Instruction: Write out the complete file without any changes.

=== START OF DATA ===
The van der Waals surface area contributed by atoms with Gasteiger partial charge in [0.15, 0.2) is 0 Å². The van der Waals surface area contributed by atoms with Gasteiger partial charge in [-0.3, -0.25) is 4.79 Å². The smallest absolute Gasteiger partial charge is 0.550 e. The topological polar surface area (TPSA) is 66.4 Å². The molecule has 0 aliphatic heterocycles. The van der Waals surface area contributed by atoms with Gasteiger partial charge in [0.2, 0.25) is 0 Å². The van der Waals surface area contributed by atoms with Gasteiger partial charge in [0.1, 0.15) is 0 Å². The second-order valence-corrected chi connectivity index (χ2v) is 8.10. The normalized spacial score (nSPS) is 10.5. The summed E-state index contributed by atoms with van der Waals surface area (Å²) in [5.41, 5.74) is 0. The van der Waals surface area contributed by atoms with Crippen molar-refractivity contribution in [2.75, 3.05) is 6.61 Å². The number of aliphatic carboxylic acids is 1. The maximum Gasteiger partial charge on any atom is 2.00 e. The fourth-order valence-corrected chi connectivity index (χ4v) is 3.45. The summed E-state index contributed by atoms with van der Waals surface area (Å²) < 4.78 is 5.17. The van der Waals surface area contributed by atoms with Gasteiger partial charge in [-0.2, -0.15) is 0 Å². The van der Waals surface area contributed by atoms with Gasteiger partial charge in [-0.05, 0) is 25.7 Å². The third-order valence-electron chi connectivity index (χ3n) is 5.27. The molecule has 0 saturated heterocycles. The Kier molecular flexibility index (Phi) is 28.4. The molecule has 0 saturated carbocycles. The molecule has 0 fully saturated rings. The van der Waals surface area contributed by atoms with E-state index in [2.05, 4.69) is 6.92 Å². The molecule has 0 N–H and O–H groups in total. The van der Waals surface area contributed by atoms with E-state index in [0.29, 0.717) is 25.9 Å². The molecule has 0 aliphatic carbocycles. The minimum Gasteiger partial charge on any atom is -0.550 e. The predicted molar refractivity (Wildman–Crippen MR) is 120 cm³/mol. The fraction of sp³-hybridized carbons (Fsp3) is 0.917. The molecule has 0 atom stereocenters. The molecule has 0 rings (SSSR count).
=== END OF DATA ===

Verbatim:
The van der Waals surface area contributed by atoms with Gasteiger partial charge in [0.15, 0.2) is 0 Å². The van der Waals surface area contributed by atoms with Gasteiger partial charge in [-0.3, -0.25) is 4.79 Å². The smallest absolute Gasteiger partial charge is 0.550 e. The topological polar surface area (TPSA) is 66.4 Å². The molecule has 0 aliphatic heterocycles. The van der Waals surface area contributed by atoms with Gasteiger partial charge in [0.2, 0.25) is 0 Å². The van der Waals surface area contributed by atoms with Gasteiger partial charge in [0.1, 0.15) is 0 Å². The second-order valence-corrected chi connectivity index (χ2v) is 8.10. The normalized spacial score (nSPS) is 10.5. The summed E-state index contributed by atoms with van der Waals surface area (Å²) in [5.41, 5.74) is 0. The van der Waals surface area contributed by atoms with Crippen molar-refractivity contribution in [2.75, 3.05) is 6.61 Å². The number of aliphatic carboxylic acids is 1. The maximum Gasteiger partial charge on any atom is 2.00 e. The fourth-order valence-corrected chi connectivity index (χ4v) is 3.45. The summed E-state index contributed by atoms with van der Waals surface area (Å²) < 4.78 is 5.17. The van der Waals surface area contributed by atoms with Gasteiger partial charge in [-0.2, -0.15) is 0 Å². The van der Waals surface area contributed by atoms with Gasteiger partial charge in [-0.05, 0) is 25.7 Å². The third-order valence-electron chi connectivity index (χ3n) is 5.27. The molecule has 0 saturated heterocycles. The Kier molecular flexibility index (Phi) is 28.4. The molecule has 0 saturated carbocycles. The molecule has 0 fully saturated rings. The van der Waals surface area contributed by atoms with E-state index in [2.05, 4.69) is 6.92 Å². The molecule has 0 N–H and O–H groups in total. The van der Waals surface area contributed by atoms with E-state index in [0.29, 0.717) is 25.9 Å². The molecule has 0 aliphatic carbocycles. The minimum Gasteiger partial charge on any atom is -0.550 e. The predicted molar refractivity (Wildman–Crippen MR) is 120 cm³/mol. The fraction of sp³-hybridized carbons (Fsp3) is 0.917. The molecule has 0 atom stereocenters. The molecule has 0 rings (SSSR count).